Mon. Jul 15th, 2024

Porsche builds a hybrid 911 at long last

By admin May29,2024
Enlarge / The current 911—known to Porschephiles as the 992 generation—has just been given its midlife refresh. The most obvious visual indicator is the presence of vertical strakes in the front air intakes. But we’re much more interested in what’s gone on under the skin.

Porsche

Today, Porsche gave the venerable 911 a bit of a spiff-up, putting an updated engine in the base 911 Carrera and making some design tweaks to keep the 992-generation machine looking fresh. But the most interesting update is an all-new powertrain in the 911 Carrera GTS. For the first time, you can now buy a hybrid 911.

When Porsche has been asked about adding electrification to the 911, the answer has generally been some variation of “we’ll do it when the technology gets light enough.” Plug-in hybrid Cayennes, Panameras, and battery electric Taycans are all well and good because they are big cars.

But a Porsche 911 remains a relatively small car, even if it has grown a little since 1963. The engine bay behind the rear axle isn’t exactly expansive, and adding a high-voltage battery and electric motors had to be done thoughtfully.

F1-style

There’s still a flat-six engine at the back—Porsche didn’t decide to downsize to the 718’s four-cylinder version to free up space. In fact, it increased the engine’s bore (to 97 mm) and stroke (to 81 mm) to increase the engine capacity to 3.6 L, up from 3.0 L in the previous 911 Carrera GTS. On its own, the six-cylinder turbocharged boxer engine generates a fraction more power and the same amount of torque as the old engine—478 hp (357 kW) and 420 lb-ft (570 Nm).

But it’s not on its own. And, like an F1 car—or perhaps the all-conquering Porsche 919 Hybrid endurance racer—it actually has a pair of hybrid systems. A permanently excited synchronous motor is integrated into the eight-speed PDK transmission, which generates 54 hp (40 kW) and 110 lb-ft (150 Nm) and can send power to the wheels, boosting or filling in gaps in the engine’s torque curve as well as regenerating energy under braking.

A second motor-generator unit is integrated into the engine’s single-scroll turbocharger. This is rated at just 11 kW, but it can spin up the turbine to create boost or harvest electrical energy from the exhaust gases, just like an MGU-H in F1.

Obviously, a hybrid needs a battery, and the 911 Carrera GTS’ high-voltage traction battery lives under the hood up front, where you’d normally find a 12 V battery for starting. The traction battery operates at 400 V and is about the same size and weight as a conventional AGM 12 V battery used in a 911, but it has a storage capacity of 1.9 kWh. There is still a 12 V battery for starting the car, but it’s now a compact lithium-ion battery that lives under the rear parcel shelf.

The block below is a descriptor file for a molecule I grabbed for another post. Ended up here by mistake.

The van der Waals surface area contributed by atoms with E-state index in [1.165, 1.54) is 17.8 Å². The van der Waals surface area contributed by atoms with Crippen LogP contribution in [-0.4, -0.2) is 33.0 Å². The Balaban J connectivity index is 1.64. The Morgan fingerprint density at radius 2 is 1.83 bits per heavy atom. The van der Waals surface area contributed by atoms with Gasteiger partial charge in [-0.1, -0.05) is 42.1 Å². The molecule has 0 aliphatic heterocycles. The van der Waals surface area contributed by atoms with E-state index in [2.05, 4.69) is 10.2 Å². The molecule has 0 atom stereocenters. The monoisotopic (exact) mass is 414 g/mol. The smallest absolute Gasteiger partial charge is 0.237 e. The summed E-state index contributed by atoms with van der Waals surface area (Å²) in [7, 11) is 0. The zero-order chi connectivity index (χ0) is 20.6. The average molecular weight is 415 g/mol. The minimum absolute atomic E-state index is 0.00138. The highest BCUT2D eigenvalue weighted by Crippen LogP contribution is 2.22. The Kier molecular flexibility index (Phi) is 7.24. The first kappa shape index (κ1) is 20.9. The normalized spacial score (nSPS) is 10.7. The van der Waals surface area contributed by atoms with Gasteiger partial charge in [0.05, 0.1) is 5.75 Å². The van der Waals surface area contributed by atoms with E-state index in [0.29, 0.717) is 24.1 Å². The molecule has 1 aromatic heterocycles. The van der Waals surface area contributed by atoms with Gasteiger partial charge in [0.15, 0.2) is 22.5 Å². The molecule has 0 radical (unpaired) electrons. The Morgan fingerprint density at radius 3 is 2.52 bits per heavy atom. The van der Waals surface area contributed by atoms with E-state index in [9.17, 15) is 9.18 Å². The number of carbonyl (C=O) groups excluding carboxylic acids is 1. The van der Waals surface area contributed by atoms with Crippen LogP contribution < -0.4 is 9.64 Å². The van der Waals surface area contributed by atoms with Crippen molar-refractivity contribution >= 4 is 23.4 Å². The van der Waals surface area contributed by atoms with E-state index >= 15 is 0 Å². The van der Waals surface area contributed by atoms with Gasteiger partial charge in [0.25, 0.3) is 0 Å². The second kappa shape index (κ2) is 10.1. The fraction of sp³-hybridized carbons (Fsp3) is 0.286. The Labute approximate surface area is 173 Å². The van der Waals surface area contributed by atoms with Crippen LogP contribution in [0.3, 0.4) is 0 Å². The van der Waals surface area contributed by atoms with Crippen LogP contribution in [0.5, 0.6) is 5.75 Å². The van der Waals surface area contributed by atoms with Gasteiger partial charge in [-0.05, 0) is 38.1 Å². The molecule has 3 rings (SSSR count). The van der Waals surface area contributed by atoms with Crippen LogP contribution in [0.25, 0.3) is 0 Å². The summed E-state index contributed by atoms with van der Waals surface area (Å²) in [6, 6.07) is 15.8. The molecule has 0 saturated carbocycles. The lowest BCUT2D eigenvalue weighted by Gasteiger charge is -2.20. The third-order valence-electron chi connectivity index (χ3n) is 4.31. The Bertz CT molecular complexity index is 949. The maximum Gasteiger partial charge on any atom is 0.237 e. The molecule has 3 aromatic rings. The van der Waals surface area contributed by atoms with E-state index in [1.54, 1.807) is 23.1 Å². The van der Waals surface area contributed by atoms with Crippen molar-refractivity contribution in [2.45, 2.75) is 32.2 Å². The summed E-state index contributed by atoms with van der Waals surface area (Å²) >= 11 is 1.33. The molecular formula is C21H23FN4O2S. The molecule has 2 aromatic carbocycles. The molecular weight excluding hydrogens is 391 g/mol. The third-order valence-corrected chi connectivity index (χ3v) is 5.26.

Working in concert, the hybrid powertrain has a combined rating of 532 hp (398 kW) and 449 lb-ft (609 Nm). And the weight penalty is just 103 lbs (47 kg) more than the old 911 Carrera GTS Coupe.

(Yes, technically, there has been a hybrid 911 before—the 911 GT3-R Hybrid race car, which we’ve written about a couple of times in the past. But it’s now a museum piece, and its flywheel hybrid system has been permanently deactivated.)

Rear seats are now optional

Interestingly, Porsche is now making the 911 a two-seater by default. However, you can still spec one with rear seats—best used by small children or pets and a little torturous for adults for any period of time—as a no-cost option. That applies to all 911s, not just the GTS.

The interior also gets the same 12.6-inch curved digital display in front of the driver as you’ll find in a Taycan or Panamera, replacing the old setup of two smaller digital displays on either side of a large physical tachometer.

The 911 Carrera GTS is available in rear- or all-wheel drive and three body styles. Both RWD and AWD are available as either a coupe or convertible, and the AWD Carrera 4 GTS is also available with a retractable hard top (Targa). All come with the eight-speed PDK transmission, as there’s no option for a manual transmission with the new hybrid powertrain.

The GTS carries a hefty $44,800 premium over the entry-level 911 Carrera, however. The 911 Carrera GTS starts at $164,900, with the Carrera GTS Cabriolet starting at $178,200. An AWD Carrera 4 GTS will cost at least $172,700, and both the Carrera 4 GTS Cabriolet and Targa will start at $186,000. Porsche says the GTS is expected at the end of 2024.

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